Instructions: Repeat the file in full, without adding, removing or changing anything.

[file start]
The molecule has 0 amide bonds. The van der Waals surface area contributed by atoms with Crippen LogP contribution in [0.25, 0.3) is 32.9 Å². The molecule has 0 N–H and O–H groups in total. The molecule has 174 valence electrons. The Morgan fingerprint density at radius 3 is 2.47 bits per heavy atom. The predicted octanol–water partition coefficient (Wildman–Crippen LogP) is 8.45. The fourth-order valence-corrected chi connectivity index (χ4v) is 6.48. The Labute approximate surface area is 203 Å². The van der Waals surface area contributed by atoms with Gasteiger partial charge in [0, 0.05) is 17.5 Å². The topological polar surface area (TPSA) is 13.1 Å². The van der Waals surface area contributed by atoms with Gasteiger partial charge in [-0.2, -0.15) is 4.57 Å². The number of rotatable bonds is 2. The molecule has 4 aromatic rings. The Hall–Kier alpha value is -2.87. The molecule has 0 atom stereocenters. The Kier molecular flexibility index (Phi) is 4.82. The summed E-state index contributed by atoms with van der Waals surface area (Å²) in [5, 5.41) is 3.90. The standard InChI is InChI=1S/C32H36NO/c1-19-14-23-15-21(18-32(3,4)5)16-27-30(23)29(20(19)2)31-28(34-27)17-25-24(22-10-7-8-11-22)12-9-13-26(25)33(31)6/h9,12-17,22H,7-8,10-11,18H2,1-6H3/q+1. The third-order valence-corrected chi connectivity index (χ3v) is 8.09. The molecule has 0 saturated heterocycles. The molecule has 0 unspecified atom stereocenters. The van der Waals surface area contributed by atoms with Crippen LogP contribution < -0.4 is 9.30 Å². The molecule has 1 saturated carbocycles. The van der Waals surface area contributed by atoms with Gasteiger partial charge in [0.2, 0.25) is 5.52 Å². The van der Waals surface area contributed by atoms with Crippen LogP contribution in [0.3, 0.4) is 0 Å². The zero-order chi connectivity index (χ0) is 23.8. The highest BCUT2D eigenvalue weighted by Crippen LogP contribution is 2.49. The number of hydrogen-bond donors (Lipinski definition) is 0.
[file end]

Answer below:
The molecule has 0 amide bonds. The van der Waals surface area contributed by atoms with Crippen LogP contribution in [0.25, 0.3) is 32.9 Å². The molecule has 0 N–H and O–H groups in total. The molecule has 174 valence electrons. The Morgan fingerprint density at radius 3 is 2.47 bits per heavy atom. The predicted octanol–water partition coefficient (Wildman–Crippen LogP) is 8.45. The fourth-order valence-corrected chi connectivity index (χ4v) is 6.48. The Labute approximate surface area is 203 Å². The van der Waals surface area contributed by atoms with Gasteiger partial charge in [0, 0.05) is 17.5 Å². The topological polar surface area (TPSA) is 13.1 Å². The van der Waals surface area contributed by atoms with Gasteiger partial charge in [-0.2, -0.15) is 4.57 Å². The number of rotatable bonds is 2. The molecule has 4 aromatic rings. The Hall–Kier alpha value is -2.87. The molecule has 0 atom stereocenters. The Kier molecular flexibility index (Phi) is 4.82. The summed E-state index contributed by atoms with van der Waals surface area (Å²) in [5, 5.41) is 3.90. The standard InChI is InChI=1S/C32H36NO/c1-19-14-23-15-21(18-32(3,4)5)16-27-30(23)29(20(19)2)31-28(34-27)17-25-24(22-10-7-8-11-22)12-9-13-26(25)33(31)6/h9,12-17,22H,7-8,10-11,18H2,1-6H3/q+1. The third-order valence-corrected chi connectivity index (χ3v) is 8.09. The molecule has 0 saturated heterocycles. The molecule has 0 unspecified atom stereocenters. The van der Waals surface area contributed by atoms with Crippen LogP contribution < -0.4 is 9.30 Å². The molecule has 1 saturated carbocycles. The van der Waals surface area contributed by atoms with Gasteiger partial charge in [0.2, 0.25) is 5.52 Å². The van der Waals surface area contributed by atoms with Crippen LogP contribution in [0.3, 0.4) is 0 Å². The zero-order chi connectivity index (χ0) is 23.8. The highest BCUT2D eigenvalue weighted by Crippen LogP contribution is 2.49. The number of hydrogen-bond donors (Lipinski definition) is 0.